Automation poses some tough power supply-related questions for ports, says senior project manager Peter Mallin.
For all the advantages over diesel, electrical automation puts much more demand on a port’s power supply. Traditional quay cranes often have peak demands of around 2000kVA. While a typical automated stacking crane (ASC) may only peak at 50% to 60% of that, an automated terminal could easily be looking at two or three dozen of them – so drawing several tens of thousands of kVA when operating a full stretch.
Automated rail-mounted gantries (ARMGs) and stacking cranes (ASCs) don’t need to ‘see’ to work and can be operated at night without floodlights, so there’s some saving on illumination. And power can be regenerated from the lowering of containers. But these don’t cancel out the large step up in power demand between non-automated and fully automated terminals. An estimated rise of around 25% is likely when switching from electric rubber tyred gantries to ASC operation on a like-for-like basis.
Installing back-up power will require several megawatts per berth, which doesn’t come cheap. A 10MW back-up system will cost in excess of US$4M. It can also be a challenge to find enough space in the heart of a port. The 10MW system would typically occupy 420m² and the loss of operating area has to be balanced with the amount of revenue per hectare that might be lost.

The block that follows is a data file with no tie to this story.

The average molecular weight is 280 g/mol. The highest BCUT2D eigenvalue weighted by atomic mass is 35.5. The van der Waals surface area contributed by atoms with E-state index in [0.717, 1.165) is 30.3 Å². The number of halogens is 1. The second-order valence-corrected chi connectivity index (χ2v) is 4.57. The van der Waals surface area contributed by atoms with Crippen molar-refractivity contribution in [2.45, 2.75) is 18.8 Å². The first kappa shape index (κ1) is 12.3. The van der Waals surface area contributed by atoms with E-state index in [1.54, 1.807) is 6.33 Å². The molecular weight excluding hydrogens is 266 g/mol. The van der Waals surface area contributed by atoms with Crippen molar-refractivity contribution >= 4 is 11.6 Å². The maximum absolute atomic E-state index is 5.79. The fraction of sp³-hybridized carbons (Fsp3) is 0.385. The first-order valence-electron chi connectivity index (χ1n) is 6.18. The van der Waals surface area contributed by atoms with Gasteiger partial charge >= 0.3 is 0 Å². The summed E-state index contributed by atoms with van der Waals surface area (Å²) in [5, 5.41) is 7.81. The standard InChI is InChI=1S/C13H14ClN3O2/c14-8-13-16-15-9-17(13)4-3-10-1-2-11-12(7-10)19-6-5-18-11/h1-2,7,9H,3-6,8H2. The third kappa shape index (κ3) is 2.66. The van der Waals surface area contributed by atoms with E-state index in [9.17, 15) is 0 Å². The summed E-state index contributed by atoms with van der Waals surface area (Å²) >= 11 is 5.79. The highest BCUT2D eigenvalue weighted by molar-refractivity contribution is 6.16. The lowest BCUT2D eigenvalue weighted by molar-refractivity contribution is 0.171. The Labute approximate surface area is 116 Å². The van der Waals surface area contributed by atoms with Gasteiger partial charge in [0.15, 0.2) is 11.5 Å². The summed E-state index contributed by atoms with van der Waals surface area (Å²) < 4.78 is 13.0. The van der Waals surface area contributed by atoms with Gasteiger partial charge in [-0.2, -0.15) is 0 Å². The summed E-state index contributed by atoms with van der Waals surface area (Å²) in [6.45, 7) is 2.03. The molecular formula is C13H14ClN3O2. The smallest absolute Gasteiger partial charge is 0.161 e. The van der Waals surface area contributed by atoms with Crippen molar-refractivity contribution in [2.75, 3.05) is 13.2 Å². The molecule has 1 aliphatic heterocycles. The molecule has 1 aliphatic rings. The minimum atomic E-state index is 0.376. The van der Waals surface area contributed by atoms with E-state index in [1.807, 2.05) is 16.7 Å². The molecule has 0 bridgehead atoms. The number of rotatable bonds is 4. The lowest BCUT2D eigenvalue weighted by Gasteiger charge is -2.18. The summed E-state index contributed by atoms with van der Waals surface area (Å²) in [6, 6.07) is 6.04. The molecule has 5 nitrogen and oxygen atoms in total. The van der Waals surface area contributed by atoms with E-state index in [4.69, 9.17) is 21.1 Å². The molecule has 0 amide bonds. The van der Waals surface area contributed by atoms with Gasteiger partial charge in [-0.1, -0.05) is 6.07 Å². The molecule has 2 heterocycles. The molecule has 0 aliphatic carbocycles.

Keeping the lights on
Most big ports are situated in areas with well-developed infrastructure, but some high-volume facilities may lack a guaranteed electrical supply all year round. Power outages can lead to severe financial penalties and the reputational damage is difficult to calculate. There is also the safety question of leaving loads swinging in the breeze. Taking these factors into account makes it far easier to justify the cost of providing back-up power.
Automation tends to be tackled in phases, moving from one set of equipment to another but each stage can build up issues for the next. Layouts of equipment, logistics and associated ducting and cabling have to be carefully considered. Laying down the right power infrastructure is a challenge. But failing to act will make stepping toward full automation a problem later on.